Asos is committed to working with factories in Turkey as to pull out would be “irresponsible”, chief executive Nick Beighton said today.
Beighton was responding to the undercover investigation by BBC Panorama, which found Syrian refugee children making clothes for Asos and Marks & Spencer.
The programme, which aired last night, also identified Syrian refugees working for factories claiming to make clothes for Next, Zara and Mango.
“Turkey is particularly challenging for us right now, with the massive influx of refugees there,” said Beighton.
“We could put our work out to another country but we think that would be irresponsible. By staying in Turkey and working within the system, we are committed to building good ethics into our supply chain and, in the meantime, we continue to play our part in supporting vulnerable people.”
Asos sources products from 28 countries and more than 500 factories. Within Turkey it has 23 suppliers, 66 factories and 7,793 workers in its supply chain.
The Panorama programme discovered several Syrian children at work in a backstreet factory in Istanbul, where an Asos sample was found.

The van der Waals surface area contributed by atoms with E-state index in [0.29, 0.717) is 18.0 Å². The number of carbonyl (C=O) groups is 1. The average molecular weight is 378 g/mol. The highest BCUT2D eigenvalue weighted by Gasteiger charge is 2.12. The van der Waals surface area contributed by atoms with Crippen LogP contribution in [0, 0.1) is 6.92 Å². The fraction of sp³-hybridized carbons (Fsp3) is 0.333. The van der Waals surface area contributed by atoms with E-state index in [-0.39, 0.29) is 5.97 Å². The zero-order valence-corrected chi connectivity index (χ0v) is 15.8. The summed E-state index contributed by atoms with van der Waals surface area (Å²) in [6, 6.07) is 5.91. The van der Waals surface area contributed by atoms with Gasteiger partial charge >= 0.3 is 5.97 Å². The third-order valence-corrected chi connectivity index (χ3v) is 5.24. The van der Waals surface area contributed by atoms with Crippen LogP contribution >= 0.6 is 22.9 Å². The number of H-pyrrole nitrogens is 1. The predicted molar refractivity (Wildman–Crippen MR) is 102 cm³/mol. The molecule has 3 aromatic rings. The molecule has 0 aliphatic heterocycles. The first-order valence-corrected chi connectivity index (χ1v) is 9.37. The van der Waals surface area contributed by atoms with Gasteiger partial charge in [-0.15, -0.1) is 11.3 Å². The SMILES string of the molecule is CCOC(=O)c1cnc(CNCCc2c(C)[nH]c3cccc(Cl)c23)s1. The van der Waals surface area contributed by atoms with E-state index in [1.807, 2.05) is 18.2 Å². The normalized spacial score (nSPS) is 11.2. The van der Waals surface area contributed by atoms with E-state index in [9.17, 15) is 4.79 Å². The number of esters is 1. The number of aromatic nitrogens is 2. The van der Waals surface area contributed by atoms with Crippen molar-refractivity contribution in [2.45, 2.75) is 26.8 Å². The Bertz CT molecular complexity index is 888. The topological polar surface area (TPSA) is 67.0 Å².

Asos admitted to Panorama that its clothes were made in the factory, but said it was not one of its approved factories. The etailer has carried out an inspection, which found 11 Syrian adults and three Syrian children working there.
Another factory, Yilteks Tekstil, was found to be employing a 14-year-old Syrian. Asos is now supporting the child to return to school and receive a living support of local living wage until graduation.
Two Syrian workers, who are now over the legal working age of 15, have been offered the opportunity to return to school with a local living wage for the next three years. One has accepted and the other has chosen to continue working in Yilteks.
Another Turkish worker, who worked there as a child has received compensation and has returned to school.
At Yasemin Iik, another factory identified in the programme, Asos has interviewed five Syrian workers to confirm they are paid above minimum wage and are not discriminated against. It said it would not press the factory to dismiss the workers.
“We welcome any reporting that draws attention to the challenges our industry is wrestling with if it brings pressure on the local government, local employers, irresponsible brands… anyone who can improve the plight of vulnerable workers,” said Beighton.
“The issues Panorama raises aren’t with our approved factories, who we audit. It’s with unapproved outsourcing to factories we don’t know about. This will continue to be a problem until we know where every garment is made and however difficult, that’s what ultimately we’ve got to achieve.”